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Troy Innocent, Iconica, Byte Me Troy Innocent, Iconica, Byte Me
An atavistic shudder went through the suddenly-silent crowd. We ‘knew’, of course, we all ‘knew’, the same way everyone always knew already about The Crying Game. But now someone had come out with it and it was discomforting.

We’d done the rounds of the exhibition space and chuckled knowingly at how the art (full of sound and furious interactive multimedia) was so loud we couldn’t properly hear the artists and commentators talking about the art. We’d been patient through the setting up of laptops and the inevitable irruptions of screensavers into Powerpoint presentations. We’d heard some data-packed, sardonic, erudite, passionate, whimsical, burnt-out and solipsistic presentations from artists and critics, and been given a pragmatic info-bite and pitch by Cinemedia on funding practices and venture capital.

And, then, this accidental, or blasé, revelation. “Someone in a car yard in Richmond,” I think it went.

“Fashion designers do it too”, someone said dismissively afterwards, picking over the fallout at a natty Bendigo pub. What crap. Did you see what Jon McCormack did? He’s not a natural nerd you know, he had to teach himself the code and put it all together himself, came up with the algorithms to make it work. And Troy Innocent, making up his own complex comprehensive iconic language and idiom with which his artificial creatures and their human watchers can communicate. For my money and long car ride, he’d obsessively ex nihilo created one of the most inventive and engaging of the exhibits dealing with the widest repertoire of issues in the most concentrated space.

Anyway, we’d had Darren Tofts being Darren Tofts, doing laser-scalpel analyses of the experiential (is it like a TV-flow? what’s ‘intermedia’? are artists outstripping critical idiom?) side of new media, with its recombinant formats dramatising the techno-human interface with a poetics of uncanny, defamiliarising constructivism via bricolage with found object metaphors. In one of the most useful analogies, he phrased the symbiosis of visual/aural and textual as working like the wave and particle theories of light. And Jon McCormack critiquing technology as utopian dream with his pseudo-realist burlesque on the function and idea of the scientific/museum diorama as didactic cinematic spectacle (Julius Sumner-Miller does 3D) taken over by multimedia as the prime, hyped, ‘natural’ successor to olde-educational spectacle.

And Peter Hennessey, who satirised the Oedipal identity crisis of ‘new’ media, dubbing it ‘pubescent’, sending-up the endless search for provenance or paternity among ‘old’ media, deflecting legitimation onto context, reflexivity and simulation, bemoaning prescriptive formulae and—gossip-wise a great step sideways—announcing the irrelevance of ‘authenticity’ as criterion. Kevin Murray spoke on insects and cyborgs as design allegories of social trends, over-generalised psychology, economic rationalism, privatisation, political amnesia and civil anomie. And James Verdon on the recursive DNA-looping of memory, narrative, memorial and camera/monitors by which artwork can respond to your movements.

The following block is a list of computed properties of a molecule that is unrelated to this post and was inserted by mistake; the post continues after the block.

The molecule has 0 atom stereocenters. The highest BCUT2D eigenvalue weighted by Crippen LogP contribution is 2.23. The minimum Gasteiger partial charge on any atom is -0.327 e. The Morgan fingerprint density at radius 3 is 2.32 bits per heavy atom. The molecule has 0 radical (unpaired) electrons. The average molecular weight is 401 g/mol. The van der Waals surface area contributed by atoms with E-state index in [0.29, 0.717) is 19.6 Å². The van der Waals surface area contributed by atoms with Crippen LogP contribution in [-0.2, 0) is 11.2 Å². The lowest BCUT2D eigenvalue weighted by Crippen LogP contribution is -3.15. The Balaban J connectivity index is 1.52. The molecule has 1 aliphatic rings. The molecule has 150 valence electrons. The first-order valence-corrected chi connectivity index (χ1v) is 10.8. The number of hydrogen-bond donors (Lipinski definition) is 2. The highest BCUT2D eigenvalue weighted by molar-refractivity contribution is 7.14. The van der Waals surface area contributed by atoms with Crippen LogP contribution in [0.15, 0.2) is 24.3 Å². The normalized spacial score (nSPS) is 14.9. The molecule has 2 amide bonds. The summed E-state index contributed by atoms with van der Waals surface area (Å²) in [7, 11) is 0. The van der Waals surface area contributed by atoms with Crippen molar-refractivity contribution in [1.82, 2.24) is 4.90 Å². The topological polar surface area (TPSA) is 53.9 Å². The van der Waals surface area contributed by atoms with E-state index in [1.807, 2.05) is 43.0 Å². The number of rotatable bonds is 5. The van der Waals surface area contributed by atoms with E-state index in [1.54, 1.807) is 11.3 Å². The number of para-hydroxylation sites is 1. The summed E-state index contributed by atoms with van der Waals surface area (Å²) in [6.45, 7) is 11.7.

But it was Patricia Piccinini who came out with it. After an amusing discussion of her work, including the ‘car nuggets’ (miniaturised offcuts from automobile iconography, smoothly sculpted and shiny), a Coca-Cola-ish bubbling-spring animation and a video installation of rust-done-to-look-like-a-world-globe, someone asked how she did it. Apparently the nuggets are done by carpenters and spray-painted by someone in a Richmond car yard. The moving images are by Drome.

Now, without wanting to get all Giles-Auty on you, isn’t there a teensy issue here to do with credit, acknowledgement and transparent processes (to say nothing of authenticity or intellectual property, which is always a good idea in such pro-pomo but ethically-fraught circumstances)? No mention of Richmond spraypainters on the gallery wall, or in the forum paper. If someone hadn’t asked, would we ever have known? Should we? Of course you’ve got the Koons defense, the canned-Warhol argument about artists who conceptualise but don’t do. It’s an argument that joins the dot-points: artisanship, craftsmanship, corporate-art delegation, design and directing. That’s ‘directing’ as in ‘storyboarding’ videos/animations and ‘blocking out’ sculptures/installations with ‘plans’ (trans. sketched outlines for someone else to actually construct). Kevin Murray pointed out that Piccinini’s sketches were beautifully done, artworks in themselves.

So, yes, a bit like a fashion designer, though those are usually ex-draftspeople who have apprenticed themselves in most areas of craft before they become hands-off designers (and some never do). Also a bit like Darren in Bewitched. Or Samantha, for that matter.

And disturbing, like the other issues deftly raised at the forum. I’m still arguing about it.

Byte Me, curator Anonda Bell, Bendigo Art Gallery, Forum, Saturday 24 July 1999.

Just as with the NXT event in Darwin, and MAAP99, so Bendigo Art Gallery’s Byte Me is an important addition to a developing regional awareness of and participation in new media nationally and internationally. Here the key participants were Melbourne artists and commentators in exhibition and forum. Esta Milne comments in experimenta’s online periodical MESH on the same issue raised here by Dean Kiley in her article “Nameless things and thingless names: A review of the Byte Me Forum.” MESH 13: Cyberbully. Eds.

RealTime issue #34 Dec-Jan 1999 pg. 17

© Dean Kiley; for permission to reproduce apply to [email protected]

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